To the editor:
I would like to thank Mr. Charles Parker for his letter and thoughts with respect to the approval of Laurinburg as a Certified Retirement Community, published on Sept. 22. We are all better when there is open communication and comments. Your concern that we must, “do away with the negatives and spruce up the positives,” is spot on – and our community continues to do just that.
As a member of the city’s Beautification Committee, our group’s focus is on helping the city and county have a better “front porch.” Recent efforts include the welcome signs, focus on the Church/Main Street lot, the fruit orchard program, and the continuing tree planting efforts.
The downtown area also continues to be addressed. The Laurinburg Downtown Revitalization Corporation has invested tens of thousands in the refurbishing and upkeep of the area, and just recently, the city has been approved for pathway to the Main Street Program, a program that can positively impact economic development, revitalization, and jobs.
But it takes effort from everyone. Like the Certified Retirement Program, having a presentable community is a public/private project, so we encourage everyone to continue to manage their space.
Unemployment and economic development continues to be a concern. It is an effort undertaken by all of us including city and county officials, the Scotland County EDC, the Chamber, the TDA, RCC, Target Laurinburg/Scotland County and others. It is a journey, but with Blue Scope, Cascades, FCC, and others continuing to commit to our community, it is a journey we will successfully navigate together.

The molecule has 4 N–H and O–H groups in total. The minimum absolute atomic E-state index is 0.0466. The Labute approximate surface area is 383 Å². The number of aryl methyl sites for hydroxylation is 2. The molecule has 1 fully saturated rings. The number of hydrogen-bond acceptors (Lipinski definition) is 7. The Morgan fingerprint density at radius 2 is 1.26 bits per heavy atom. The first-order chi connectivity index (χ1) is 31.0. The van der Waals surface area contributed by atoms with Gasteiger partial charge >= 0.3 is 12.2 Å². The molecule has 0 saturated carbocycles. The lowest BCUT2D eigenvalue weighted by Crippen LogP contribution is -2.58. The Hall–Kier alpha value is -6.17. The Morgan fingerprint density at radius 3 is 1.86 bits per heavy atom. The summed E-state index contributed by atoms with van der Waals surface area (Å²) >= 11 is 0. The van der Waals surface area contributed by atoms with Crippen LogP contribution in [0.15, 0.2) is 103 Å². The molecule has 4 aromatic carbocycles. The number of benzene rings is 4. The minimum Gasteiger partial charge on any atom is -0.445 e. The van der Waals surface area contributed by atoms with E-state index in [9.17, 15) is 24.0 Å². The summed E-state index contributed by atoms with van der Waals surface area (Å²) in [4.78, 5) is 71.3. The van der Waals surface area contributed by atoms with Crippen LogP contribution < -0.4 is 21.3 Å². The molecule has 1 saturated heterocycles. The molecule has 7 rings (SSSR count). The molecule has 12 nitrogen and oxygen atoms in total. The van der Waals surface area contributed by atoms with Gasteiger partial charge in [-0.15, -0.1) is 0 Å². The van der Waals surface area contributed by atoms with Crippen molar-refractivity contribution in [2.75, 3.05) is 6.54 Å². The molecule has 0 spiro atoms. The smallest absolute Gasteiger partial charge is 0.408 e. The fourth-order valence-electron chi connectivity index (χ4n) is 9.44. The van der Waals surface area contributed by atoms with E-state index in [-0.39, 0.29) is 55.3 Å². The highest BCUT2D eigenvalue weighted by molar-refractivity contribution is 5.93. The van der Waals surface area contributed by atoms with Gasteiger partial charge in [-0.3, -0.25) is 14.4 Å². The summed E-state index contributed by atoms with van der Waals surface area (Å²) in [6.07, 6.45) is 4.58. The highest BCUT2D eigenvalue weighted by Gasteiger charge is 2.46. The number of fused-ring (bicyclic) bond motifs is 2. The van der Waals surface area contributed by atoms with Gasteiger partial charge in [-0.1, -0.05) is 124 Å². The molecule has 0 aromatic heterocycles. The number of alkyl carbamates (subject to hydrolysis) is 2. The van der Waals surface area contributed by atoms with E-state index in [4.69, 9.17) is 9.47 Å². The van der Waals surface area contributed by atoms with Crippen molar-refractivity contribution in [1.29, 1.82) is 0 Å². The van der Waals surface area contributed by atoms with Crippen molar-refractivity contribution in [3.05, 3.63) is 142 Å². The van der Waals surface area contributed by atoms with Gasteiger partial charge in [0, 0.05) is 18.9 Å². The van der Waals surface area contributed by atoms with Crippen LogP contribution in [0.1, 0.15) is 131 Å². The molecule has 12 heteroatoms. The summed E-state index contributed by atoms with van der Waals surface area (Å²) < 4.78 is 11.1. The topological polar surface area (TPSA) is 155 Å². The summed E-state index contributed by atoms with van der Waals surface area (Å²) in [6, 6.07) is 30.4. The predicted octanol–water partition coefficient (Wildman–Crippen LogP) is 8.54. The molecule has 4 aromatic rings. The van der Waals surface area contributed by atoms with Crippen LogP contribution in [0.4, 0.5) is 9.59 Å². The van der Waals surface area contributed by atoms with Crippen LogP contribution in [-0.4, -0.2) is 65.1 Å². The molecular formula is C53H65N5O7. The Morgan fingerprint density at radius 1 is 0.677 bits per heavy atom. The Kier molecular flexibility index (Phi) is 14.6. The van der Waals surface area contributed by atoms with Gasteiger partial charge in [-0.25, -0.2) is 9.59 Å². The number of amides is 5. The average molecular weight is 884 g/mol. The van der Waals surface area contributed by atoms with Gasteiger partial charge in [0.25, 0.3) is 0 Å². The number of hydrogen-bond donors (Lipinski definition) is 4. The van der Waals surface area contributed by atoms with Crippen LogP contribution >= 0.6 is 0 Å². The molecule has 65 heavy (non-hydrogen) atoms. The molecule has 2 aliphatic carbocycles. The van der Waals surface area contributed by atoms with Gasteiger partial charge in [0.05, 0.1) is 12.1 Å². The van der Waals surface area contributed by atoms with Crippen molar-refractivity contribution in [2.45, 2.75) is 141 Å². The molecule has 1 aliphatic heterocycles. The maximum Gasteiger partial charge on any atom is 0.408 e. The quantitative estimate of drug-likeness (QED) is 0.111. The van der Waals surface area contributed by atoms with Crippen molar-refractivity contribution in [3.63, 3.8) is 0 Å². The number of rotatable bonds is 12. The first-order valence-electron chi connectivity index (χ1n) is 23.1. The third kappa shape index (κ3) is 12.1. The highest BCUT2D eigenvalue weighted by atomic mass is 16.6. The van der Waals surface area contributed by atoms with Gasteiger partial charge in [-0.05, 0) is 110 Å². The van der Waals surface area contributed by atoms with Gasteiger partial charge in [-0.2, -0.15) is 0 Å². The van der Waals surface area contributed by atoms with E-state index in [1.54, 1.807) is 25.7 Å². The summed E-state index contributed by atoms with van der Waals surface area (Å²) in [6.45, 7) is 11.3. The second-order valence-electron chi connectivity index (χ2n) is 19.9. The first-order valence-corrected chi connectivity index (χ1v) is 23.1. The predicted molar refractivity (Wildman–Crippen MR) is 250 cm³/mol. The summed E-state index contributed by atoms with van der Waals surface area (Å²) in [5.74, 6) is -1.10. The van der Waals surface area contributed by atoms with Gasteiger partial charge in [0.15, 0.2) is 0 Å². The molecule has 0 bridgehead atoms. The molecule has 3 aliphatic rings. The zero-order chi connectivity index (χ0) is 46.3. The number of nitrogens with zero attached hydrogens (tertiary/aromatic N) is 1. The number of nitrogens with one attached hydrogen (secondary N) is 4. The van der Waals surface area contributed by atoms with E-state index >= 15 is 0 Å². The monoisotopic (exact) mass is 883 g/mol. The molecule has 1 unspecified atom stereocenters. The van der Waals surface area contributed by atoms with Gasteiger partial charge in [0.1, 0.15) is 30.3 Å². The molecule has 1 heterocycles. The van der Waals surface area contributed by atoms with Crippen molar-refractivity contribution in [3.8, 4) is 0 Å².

The concern regarding property must be considered within the situation. The median price for a three-bedroom home in Laurinburg is $104,000. That equates to a property tax of $1,487. In comparison, N.C. Commerce spent the weekend in Parsippany, New Jersey at a retirement fair. In that area, the media price of a home is $460,000. City and county property tax is a combined 2.19% which equates to a property tax of $10,074. It is not surprising that when Commerce informs attendees that our tax will probably result in a bill of about $1,500, the response they get is, “Monthly or quarterly?”
Finally, keep in mind this Certified Retirement Community program is developed for small towns. You will not find Charlotte, Durham, etc. involved. One of the reasons for this is N.C. Commerce has found that retirees looking to relocate are most interested in settling into a smaller town. These folks have been a “number on a freeway” for years. Now they want to be a member of a community. As this program continues to progress, we look forward to inviting these retirees/potential neighbors to be a member of our community and we hope that others will continue to join us in this effort.
Cory Hughes is the executive director of the Scotland County Tourism Development Authority.